First place not always a win in Iowa vote

Presidential candidates try to meet expectations

January 23, 2000|By Paul West | Paul West,SUN NATIONAL STAFF

DES MOINES, Iowa -- The formal process of choosing the next president will start this week exactly where the campaign began many months ago: with Vice President Al Gore and Texas Gov. George W. Bush as strong favorites to become the nominees.

Bush and Gore are expected to finish first in tomorrow's Iowa precinct caucuses, the opening contest on the path to this summer's national conventions. Both men are running 20 percentage points or more ahead of their nearest rivals in the latest polling here.

"We're going to make a good showing maybe and surprise a lot of people," said former Sen. Bill Bradley of New Jersey, the lone Democrat challenging Gore. Aiming for an early upset, the one-time basketball star has poured a record $1.9 million into television commercials in Iowa, opened 11 field offices and spent more than 75 days campaigning in the state over the past year.

But Bradley's efforts to sway undecided voters were complicated by reports late last week that he had suffered renewed occurrences of an irregular heartbeat, raising new questions about his health and his campaign's handling of the matter.

On the Republican side, Arizona Sen. John McCain's decision to skip Iowa has left Steve Forbes in second place. The wealthy publisher is making a strong anti-abortion appeal in an effort to cut into Bush's support from Iowa's large bloc of social and religious conservatives.

Bush told reporters yesterday that he would not try to change the party's platform plank that calls for a constitutional amendment outlawing abortion. The party's position goes beyond Bush's stance: He favors allowing exceptions for cases of rape and incest or when the mother's life is in jeopardy.

"I think that the Republican Party ought to keep its pro-life plank," said Bush, who also said he does not believe the country is ready to approve an anti-abortion amendment. "The first step is to convince Americans that we ought to value life."

As the first voter test of the presidential race, the Iowa caucuses typically provide winning candidates with a boost heading into the New Hampshire primary eight days later.

But exactly how large, and how long-lasting, that boost will be is "unfathomable," says Whit Ayres, a Republican pollster not connected with any campaign. He describes New Hampshire's electorate as volatile, which could mean large swings in voter opinion during the intense week of campaigning that starts Tuesday.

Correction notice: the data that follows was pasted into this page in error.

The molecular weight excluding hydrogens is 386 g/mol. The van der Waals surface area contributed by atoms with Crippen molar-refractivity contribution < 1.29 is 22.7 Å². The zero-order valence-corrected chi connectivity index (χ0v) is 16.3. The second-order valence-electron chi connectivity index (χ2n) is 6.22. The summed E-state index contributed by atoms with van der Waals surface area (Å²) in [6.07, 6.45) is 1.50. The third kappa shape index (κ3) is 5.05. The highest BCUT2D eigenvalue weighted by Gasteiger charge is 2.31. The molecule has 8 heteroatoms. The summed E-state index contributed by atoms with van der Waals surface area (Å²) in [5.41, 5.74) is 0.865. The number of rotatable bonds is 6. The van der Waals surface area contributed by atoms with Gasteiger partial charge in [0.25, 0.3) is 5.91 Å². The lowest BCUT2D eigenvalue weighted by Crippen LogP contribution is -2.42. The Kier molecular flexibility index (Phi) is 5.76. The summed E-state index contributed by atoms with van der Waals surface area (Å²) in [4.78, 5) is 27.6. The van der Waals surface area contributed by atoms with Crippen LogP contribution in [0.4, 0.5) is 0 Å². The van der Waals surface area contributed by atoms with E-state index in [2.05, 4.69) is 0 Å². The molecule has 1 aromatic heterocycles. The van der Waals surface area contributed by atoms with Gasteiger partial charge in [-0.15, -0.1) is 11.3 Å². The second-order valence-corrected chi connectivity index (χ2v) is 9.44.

Both Bush and Gore, hoping to put a quick end to their nomination contests, are looking for back-to-back victories in Iowa and New Hampshire. No candidate in a contested nomination fight has managed that feat since Jimmy Carter, whose 1976 victory put Iowa's caucuses on the map.

In 1980, George Bush, the governor's father, won in Iowa but was defeated in New Hampshire. In 1988, the third-place finishers in Iowa became the nominees. In 1992, Bill Clinton lost both states. In 1996, Bob Dole was upset in New Hampshire by Pat Buchanan after having won in Iowa.

That pattern has raised questions about Iowa's ability to select the eventual nominee, but it hasn't stopped the current candidates from spending more time and money than ever wooing the relatively small number of Iowans who will show up at 8 p.m. tomorrow, Eastern time.

About 100,000 voters in each party will gather at about 2,100 caucus sites around the states, including schools, community centers and a few living rooms.

Iowans point out that no presidential candidate has won the nomination without finishing in the top three in the caucuses. Often, a second- or third-place finish can seem almost like a victory if it exceeds the expectations set by politicians and the news media.

With that in mind, here is a look at the candidates' prospects and a guide to divining the meaning of the caucus results.

Al Gore

As an incumbent vice president with strong backing from President Clinton, Gore always figured to do well in Iowa. But uncertainty about the depth of anti-Clinton sentiment at the grass roots, and Gore's stumbling start, raised doubts about how well he would fare.

His active support from labor unions and party officials here is a huge advantage, because caucuses are ultimately an organizational test. To counter Bradley's popularity among left-wing activists, the Gore campaign dispatched well-known liberals to Iowa this weekend, including Sen. Edward M. Kennedy and nephew Robert F. Kennedy Jr.

Gore is also backed by the state's popular Democratic senator, Tom Harkin. In a TV ad, Harkin attacks Bradley's record on farm issues and his opposition to the administration's flood aid in the early 1990s -- assistance recalled warmly by many here.

"Bradley spent more money on TV [ads] than any candidate in the history of the caucuses," says Chris Lehane, the Gore campaign spokesman, arguing that a Bradley defeat in Iowa should be considered a defeat, regardless of the victory margin.

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